VR – take it slow and steady

VR – take it slow and steady

VR is said to be the next big thing with total estimated market value in the multi-billions of dollars. But the reality its adoption will be slow and not necessarily steady.

Researchers Strategy Analytics has produced a realistic take that shows consumers will go for the low hanging fruit first – using lower cost VR headsets like the A$158.99 Samsung Gear VR that will work with its Note5/ S6/S7 and Edge devices. Or maybe start with the low-cost Google DYI Cardboard 2.0 that you can make yourself.

In fact, it predicts that 87% of the 12.8 million headsets shipped will be ‘mobile’ based, leaving 13% (1.7 million) for use with powerful PCs and Gaming consoles. However due to the cost difference between a Samsung Gear and an Oculus Rift – over four times the price – that 13% will account for 77% of the estimated headset revenue of US$895 million. Other players in the PC tethered market include Sony, HTV Vive, and a few niche vendors.

It sees 2016 as a ‘pivotal year’ for virtual reality given a confluence of factors, and also one where managing expectations will be paramount given a dearth of available content and the technical limitations of entry-level virtual reality.

It believes that smartphone-based VR can serve as an effective “gateway drug” to upsell users to higher quality VR experiences down the road while locking them into early but potentially sticky ecosystems.

Cliff Raskind, Director of Strategy Analytics’ Wearable Device Ecosystems service, noted,

“Consumers will soon be exposed to an incredible diversity of virtual reality options ranging from ultra-low cost to super premium. While we expect smartphone-based viewers to take the lion’s share of VR headset volumes in 2016 at 87% of shipments, PC and Game Console, powered headsets will dominate value share commanding 77% of revenues.”

He went on to say,

“Additionally, we believe VR has the potential to fuel a new tech spec race in hardware areas such as display resolution, GPUs, storage and 360° cameras.”

David Watkins, Director of Strategy Analytics’ Connected Home Devices service, added,

“Adoption of the more expensive, high-end PC and Game Console based devices will be limited to a subset of early adopter enthusiasts and hardcore gamers. The high price of these devices will act as a significant barrier to more widespread uptake.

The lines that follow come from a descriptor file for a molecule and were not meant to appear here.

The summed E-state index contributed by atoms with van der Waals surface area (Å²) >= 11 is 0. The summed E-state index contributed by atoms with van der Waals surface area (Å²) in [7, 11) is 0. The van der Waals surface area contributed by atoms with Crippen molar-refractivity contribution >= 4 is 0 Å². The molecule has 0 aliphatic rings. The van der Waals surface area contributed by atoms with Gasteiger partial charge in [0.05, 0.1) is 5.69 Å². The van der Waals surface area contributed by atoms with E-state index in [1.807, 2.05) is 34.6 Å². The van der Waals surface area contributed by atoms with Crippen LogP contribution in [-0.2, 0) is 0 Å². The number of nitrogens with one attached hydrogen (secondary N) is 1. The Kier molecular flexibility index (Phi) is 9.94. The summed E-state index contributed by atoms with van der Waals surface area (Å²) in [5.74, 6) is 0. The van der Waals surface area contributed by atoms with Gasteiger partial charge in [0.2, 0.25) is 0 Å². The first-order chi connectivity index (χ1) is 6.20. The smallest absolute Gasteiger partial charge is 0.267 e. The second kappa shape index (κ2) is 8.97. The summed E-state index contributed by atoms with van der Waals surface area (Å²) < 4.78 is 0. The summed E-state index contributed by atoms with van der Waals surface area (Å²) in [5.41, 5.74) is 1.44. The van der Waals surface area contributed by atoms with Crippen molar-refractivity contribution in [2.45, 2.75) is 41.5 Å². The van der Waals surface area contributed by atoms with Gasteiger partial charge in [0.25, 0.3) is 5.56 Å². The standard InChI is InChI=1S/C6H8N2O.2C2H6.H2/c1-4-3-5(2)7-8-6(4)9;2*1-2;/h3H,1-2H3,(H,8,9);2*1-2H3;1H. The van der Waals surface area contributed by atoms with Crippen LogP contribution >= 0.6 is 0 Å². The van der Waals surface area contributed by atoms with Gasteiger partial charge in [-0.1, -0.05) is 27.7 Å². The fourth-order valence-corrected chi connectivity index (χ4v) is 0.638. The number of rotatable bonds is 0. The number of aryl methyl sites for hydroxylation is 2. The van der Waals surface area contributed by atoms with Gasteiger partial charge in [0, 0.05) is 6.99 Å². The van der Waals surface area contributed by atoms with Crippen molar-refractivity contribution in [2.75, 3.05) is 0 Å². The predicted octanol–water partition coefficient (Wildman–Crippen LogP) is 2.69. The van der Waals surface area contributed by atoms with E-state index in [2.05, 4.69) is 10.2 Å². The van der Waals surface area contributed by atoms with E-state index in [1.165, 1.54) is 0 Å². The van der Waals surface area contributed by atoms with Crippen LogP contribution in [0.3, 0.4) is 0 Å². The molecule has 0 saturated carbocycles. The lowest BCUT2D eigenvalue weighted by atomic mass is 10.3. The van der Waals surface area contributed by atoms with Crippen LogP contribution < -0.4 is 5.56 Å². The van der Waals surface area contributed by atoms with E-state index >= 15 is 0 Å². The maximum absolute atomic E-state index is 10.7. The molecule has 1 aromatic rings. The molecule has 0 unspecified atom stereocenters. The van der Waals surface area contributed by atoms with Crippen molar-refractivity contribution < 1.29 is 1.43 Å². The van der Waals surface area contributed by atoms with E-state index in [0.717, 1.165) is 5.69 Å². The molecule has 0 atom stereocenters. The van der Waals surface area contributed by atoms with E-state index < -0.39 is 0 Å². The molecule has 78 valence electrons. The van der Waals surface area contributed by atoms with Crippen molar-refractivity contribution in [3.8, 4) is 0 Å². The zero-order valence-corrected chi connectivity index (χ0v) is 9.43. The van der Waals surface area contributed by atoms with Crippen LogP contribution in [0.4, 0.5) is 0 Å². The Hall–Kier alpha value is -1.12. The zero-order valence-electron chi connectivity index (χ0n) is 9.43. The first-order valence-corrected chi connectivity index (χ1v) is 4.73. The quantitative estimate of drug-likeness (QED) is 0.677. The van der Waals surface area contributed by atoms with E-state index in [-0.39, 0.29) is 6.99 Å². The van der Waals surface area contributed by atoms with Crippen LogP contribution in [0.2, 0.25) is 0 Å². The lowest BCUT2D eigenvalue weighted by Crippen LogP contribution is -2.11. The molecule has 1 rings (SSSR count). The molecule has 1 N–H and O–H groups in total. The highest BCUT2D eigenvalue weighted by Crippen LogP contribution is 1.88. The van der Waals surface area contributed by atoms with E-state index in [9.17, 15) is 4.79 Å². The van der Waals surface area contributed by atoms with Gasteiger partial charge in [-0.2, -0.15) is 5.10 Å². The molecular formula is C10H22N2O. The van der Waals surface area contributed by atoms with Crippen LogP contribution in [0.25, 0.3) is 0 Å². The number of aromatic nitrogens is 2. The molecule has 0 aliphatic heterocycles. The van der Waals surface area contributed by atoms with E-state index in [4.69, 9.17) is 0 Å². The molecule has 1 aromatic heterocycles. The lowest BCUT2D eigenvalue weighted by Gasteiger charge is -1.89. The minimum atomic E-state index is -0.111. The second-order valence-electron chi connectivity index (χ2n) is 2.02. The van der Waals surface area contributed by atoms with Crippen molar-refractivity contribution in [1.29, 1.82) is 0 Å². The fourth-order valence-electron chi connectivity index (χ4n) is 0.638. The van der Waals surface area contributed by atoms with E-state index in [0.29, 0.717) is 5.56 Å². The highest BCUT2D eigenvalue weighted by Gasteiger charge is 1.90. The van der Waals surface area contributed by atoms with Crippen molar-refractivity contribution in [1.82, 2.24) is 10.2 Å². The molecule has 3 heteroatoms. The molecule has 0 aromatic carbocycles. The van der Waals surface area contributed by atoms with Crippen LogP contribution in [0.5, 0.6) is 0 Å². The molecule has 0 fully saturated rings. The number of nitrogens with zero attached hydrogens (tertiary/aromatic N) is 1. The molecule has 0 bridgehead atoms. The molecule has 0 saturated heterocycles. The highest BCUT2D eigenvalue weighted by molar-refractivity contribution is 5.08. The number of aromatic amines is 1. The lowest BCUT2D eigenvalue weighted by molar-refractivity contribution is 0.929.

The PC and Console powered virtual reality market is entering the classic chicken and egg phase whereby the major games publishers are waiting on the sidelines until there are enough VR headsets and users in the market for it to make financial sense for them to build a VR library of content.

This is providing independent and niche developers the chance to make a name for themselves before the big boys arrive.”

Beyond the low hanging fruit of diehard gamers, major investment has also been directed towards enabling virtual experiences such as entertainment and sports (pre-recorded and eventually live events), marketing and product retailing, and education/training.

Social and peer-to-peer communications/telepresence are seen by Facebook and other enterprise IT heavyweights as hugely promising areas for virtual reality. Further out still, increasingly capable 3D cameras and apps will allow users to relive (playback) and share experiences to VR headsets with compelling realism.


I don’t know about you but every VR experience I have had – and its getting into hot dinner territory – leaves me both wondrous and nauseous. Well, actually a little more of the latter.

I have run into furniture as I chase an opponent, felt vertigo as I look off a building, and had an irresistible desire to rip the damn things off because I felt too cloistered. But that may be just me.

VR is an incredible technology, but it is also a very personal technology that insulates/isolates you from the world around and substitutes its own reality. There nothing more amusing than to walk into a VR ‘den’ and see all these people sitting, dancing and prancing around like a bunch of opium addicts.

I have tried to run it on PCs and found that lots of RAM, fast SSD and eye-wateringly expensive graphics processor unit (video cards) are needed. Certainly VR is beyond any consumer or business notebook – specialist gaming PCs and notebooks with lots of RAM, SSD, and CPU/GPU power are needed. And because it generates massive amounts of data cloud saves are either too expensive or not supported.

I have tried VR online, and sorry – Australia’s pathetic ADSL/s+ speeds don’t cut it.

I have briefly seen its cousin AR (Augmented Reality a.k.a. Microsoft Hololens), and it is more about adding to your environment – let’s leave it out of the discussion at present.

So, for now, I am going to leave bleeding edge VR to the experts. One of the best overviews I have seen of the Oculus Rift is at Polygon games and reviews.

Source: ITWire

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